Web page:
Result: In less than a month, odors were under control. The city then began treatment of the upstream lift station and has now greatly reduced biostimulant feed rates at the homes. The addition of less than 1 ppm of biostimulant virtually eliminated the odor. 800/580-5509; www.byogon.com.


Microbes clean food-process wastewater

Problem: A premium U.S. ice cream company was seeing high TSS and BOD in process wastewater and therefore was paying surcharges for discharge to the municipal treatment plant. The company could not change the ingredients or the production process.

Solution: CoreBiologic created a scalable treatment system consisting of batch processing with pH adjustment and the addition of FogPro microbial blend, mineral nutrients and aeration. Samples were taken after 12 and 24 hours.

Result: The microbes effectively consumed the wastewater material, significantly reducing TSS, BOD and odor. After 12 hours, BOD was reduced by 37 percent and TSS by 46 percent. After 24 hours, BOD was further reduced by 57 percent and TSS by 76 percent. Waste byproducts of the process are being used for agricultural fertilizer. 888/390-8838; www.corebiologic.com.


Solution eliminates odors from stored biosolids

Problem: The Solon, Ohio, water reclamation facility processes approximately 5.8 mgd. As a good neighbor, the Solon Water Reclamation Department wanted to ensure that H2S and other mercaptan odors from stored biosolids wouldn’t impact the community.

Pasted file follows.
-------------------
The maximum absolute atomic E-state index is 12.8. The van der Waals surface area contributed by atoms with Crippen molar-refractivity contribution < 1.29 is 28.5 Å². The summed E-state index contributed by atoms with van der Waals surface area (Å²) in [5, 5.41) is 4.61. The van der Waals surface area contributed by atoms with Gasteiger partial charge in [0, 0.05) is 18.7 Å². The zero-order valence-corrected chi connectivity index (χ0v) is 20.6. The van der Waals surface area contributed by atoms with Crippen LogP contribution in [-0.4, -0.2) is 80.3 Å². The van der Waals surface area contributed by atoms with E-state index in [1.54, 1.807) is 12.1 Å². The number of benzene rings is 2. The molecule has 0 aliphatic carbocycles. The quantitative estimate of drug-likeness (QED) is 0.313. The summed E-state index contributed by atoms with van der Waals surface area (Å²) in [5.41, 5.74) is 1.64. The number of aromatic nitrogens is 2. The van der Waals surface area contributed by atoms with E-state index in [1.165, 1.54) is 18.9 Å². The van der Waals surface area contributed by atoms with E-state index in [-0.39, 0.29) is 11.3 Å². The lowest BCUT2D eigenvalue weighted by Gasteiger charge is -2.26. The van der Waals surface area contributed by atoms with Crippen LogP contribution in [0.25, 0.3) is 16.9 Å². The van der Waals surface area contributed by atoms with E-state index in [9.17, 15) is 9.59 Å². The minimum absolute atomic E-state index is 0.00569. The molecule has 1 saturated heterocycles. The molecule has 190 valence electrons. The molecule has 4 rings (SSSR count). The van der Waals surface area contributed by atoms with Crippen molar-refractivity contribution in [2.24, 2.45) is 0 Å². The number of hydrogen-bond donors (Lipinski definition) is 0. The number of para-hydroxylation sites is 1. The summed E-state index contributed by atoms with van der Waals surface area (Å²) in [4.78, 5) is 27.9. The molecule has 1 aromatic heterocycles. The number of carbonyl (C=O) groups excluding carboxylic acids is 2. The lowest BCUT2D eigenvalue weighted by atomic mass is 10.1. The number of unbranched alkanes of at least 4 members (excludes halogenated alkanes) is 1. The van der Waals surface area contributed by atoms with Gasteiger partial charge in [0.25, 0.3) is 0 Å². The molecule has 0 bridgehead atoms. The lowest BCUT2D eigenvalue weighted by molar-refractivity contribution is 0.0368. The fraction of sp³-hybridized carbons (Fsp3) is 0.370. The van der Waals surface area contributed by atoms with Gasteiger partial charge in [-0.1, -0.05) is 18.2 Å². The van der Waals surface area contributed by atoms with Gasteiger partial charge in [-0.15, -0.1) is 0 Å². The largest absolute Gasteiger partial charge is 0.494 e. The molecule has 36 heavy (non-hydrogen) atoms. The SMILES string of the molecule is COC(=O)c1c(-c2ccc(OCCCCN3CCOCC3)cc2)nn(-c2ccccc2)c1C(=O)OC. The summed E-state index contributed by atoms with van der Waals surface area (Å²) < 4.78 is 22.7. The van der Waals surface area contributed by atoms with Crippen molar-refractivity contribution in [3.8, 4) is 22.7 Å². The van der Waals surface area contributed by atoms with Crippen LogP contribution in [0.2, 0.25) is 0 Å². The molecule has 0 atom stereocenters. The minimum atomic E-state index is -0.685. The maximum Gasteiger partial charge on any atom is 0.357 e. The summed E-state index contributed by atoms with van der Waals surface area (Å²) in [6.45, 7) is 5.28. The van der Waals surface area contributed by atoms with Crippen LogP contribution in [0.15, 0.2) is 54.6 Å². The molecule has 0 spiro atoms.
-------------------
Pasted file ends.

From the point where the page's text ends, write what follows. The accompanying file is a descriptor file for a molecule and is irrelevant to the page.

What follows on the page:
Solution: Solon’s staff, working with Jack Doheny Companies, reached out to D3W Industries to help mitigate potential odor issues. Using a U.S. EPA-approved Planet Breeze solution, the product was dosed at a rate of 37.15 mg/L into the sludge feed line prior to the belt filter presses and polymer addition, targeting the sulfate-reducing bacteria that were plaguing the facility’s biosolids.

Result: The cake solids remained odor free after treatment, saving the workers and surrounding community from the toxic smells. 248/465-9841; www.planetbreeze.com.


Valveless piston pump cures priming issues for methanol metering 

Problem: A suburban college wastewater treatment plant in New York needed a cost-effective method to remove nitrate from wastewater effluent. The denitrification process required the low-rate addition of methanol.

Solution: The college installed a QDX valveless ceramic piston pump from Fluid Metering. The CeramPump technology relies on only one moving part, a rotating and reciprocation ceramic piston, to accomplish pumping and valving functions. For metering methanol, the pump head is close-coupled to a QDX hazardous-duty drive.

Result: The pump eliminated low-flow priming issues and self-primes even between long periods of downtime. Sapphire-hard ceramic internals are chemically inert and wear-resistant for long-term drift-free accuracy without calibration. 800/223-3388; www.fmipump.com.